Think The New California Disclosure Law is Just About a Disclosure Form? Think Again
“We’re one of the good guys so of course we’ll comply and include the form with our contracts.”
Variations of the above phrase have been oft-repeated in the last few months by participants in the commercial finance industry when queried by deBanked about California’s new disclosure law. Several companies have shared that they are prepared for what’s to come, but are they? The regulations go into effect on December 9th and begin a new chapter of compliance for the industry.
Though one might be aware that California will require specific disclosures on commercial finance contracts (including purchases of future sales), Katherine C. Fisher, Partner at Hudson Cook, LLP, explained that the breadth of the state’s law will likely require changes to a funding company’s operational processes as well. Fisher told deBanked that there’s not just the matter of disclosing but also the matter of what triggers a disclosure having to be made. What might otherwise be considered the normal discourse between a funding provider and a customer prior to a deal being consummated is now an area requiring close examination.
“If a broker sends a text to a merchant with the offers, could it trigger this?” is one scenario she posed about the threshold for disclosure.
The funding provider needs to know the answer because once the disclosure requirement is triggered, the broker needs to relay back the details of the offers made, the specific disclosures provided, and the timestamp of when this took place. All of this data then needs be stored by the funding provider to maintain compliance.
And funding providers will need to be vigilant.
“The funder is responsible for broker compliance,” Fisher said.
The entire process of who-said-what, when, and how will suddenly become a realm requiring tight control it seems. And that all comes back to the form itself, which is not all that simple either.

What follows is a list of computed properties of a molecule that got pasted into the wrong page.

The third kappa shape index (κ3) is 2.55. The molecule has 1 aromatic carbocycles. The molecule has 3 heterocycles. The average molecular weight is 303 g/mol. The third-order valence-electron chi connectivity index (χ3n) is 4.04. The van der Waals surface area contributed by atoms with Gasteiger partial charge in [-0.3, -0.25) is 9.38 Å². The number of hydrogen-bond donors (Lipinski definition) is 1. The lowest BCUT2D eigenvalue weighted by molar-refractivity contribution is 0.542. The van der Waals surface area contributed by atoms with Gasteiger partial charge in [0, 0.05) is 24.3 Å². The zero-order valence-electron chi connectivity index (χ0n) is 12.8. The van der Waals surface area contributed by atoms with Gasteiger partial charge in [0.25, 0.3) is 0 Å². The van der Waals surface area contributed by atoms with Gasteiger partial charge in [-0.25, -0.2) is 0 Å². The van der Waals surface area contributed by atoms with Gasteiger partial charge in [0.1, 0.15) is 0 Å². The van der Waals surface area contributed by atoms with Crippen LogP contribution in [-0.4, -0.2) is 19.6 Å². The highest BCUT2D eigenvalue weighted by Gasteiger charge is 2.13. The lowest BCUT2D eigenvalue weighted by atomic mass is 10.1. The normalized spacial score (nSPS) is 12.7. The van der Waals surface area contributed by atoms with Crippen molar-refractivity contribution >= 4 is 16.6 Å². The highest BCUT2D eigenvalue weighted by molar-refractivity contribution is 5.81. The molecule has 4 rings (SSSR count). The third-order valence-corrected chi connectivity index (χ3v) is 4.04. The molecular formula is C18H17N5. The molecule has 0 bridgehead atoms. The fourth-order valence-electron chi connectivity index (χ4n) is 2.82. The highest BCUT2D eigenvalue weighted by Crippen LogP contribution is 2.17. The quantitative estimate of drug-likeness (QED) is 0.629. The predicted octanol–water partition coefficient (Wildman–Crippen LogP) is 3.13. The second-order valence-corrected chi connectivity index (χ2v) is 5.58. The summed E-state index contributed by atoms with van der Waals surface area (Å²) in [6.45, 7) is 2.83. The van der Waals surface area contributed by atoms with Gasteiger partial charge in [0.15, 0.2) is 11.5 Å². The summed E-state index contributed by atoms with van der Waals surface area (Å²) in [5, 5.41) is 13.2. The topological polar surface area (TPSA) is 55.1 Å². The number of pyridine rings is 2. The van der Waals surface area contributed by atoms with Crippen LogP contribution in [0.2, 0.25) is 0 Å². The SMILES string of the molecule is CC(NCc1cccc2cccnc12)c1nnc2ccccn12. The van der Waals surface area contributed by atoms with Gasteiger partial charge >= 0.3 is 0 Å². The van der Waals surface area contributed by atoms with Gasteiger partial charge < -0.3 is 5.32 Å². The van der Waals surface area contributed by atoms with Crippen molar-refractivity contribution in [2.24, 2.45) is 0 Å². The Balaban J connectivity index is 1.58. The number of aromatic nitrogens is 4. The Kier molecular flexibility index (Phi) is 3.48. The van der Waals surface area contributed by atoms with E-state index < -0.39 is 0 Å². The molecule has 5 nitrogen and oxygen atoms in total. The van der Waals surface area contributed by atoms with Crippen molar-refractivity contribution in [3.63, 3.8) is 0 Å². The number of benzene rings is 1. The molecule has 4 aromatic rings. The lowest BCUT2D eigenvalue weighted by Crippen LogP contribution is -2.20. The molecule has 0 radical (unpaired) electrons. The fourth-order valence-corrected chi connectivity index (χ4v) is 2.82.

California will require funding providers to estimate an APR on a purchase transaction using one of two methods: the Historical Method or the Underwriting Method. While the methodology selected is probably best left to qualified counsel to assist with, the likely deviation of a future estimated APR from a backwards-looking APR was a reality considered by state regulators. To bridge this gap, California requires that funding providers disclose reasonably anticipated true-up scenarios. A true-up in this instance refers to the already well-established option for a merchant to perform a monthly reconciliation of payments if the amount collected is above or below the purchased percentage specified in the contract.
Though the very nature of the reconciliation is a consequence of not being able to predict the future exactly, California’s law requires that funding providers disclose the dates and amounts of the true-ups that they reasonably anticipate. Such concepts and mathematics, once perhaps the subjective domain of a funding provider’s in-house underwriters will soon be subject to regulatory scrutiny for total accuracy. And this just scratches the surface.
The scope of this law is so unique and technical that the Hudson Cook law firm spent a considerable amount of time preparing a guide on this very subject. deBanked saw some of the pages of this guide during a call.
Fisher, meanwhile, insisted that compliance in California is different than compliance with the law recently enacted in Virginia and that if funding providers wait until December to begin preparing, it will probably be too late to be ready in time.
“This is more than just a form,” Fisher said. “You need to spread the word about it.”Last modified: September 13, 2022
Sean Murray is the President and Chief Editor of deBanked and the founder of the Broker Fair Conference. Connect with me on LinkedIn or follow me on twitter. You can view all future deBanked events here.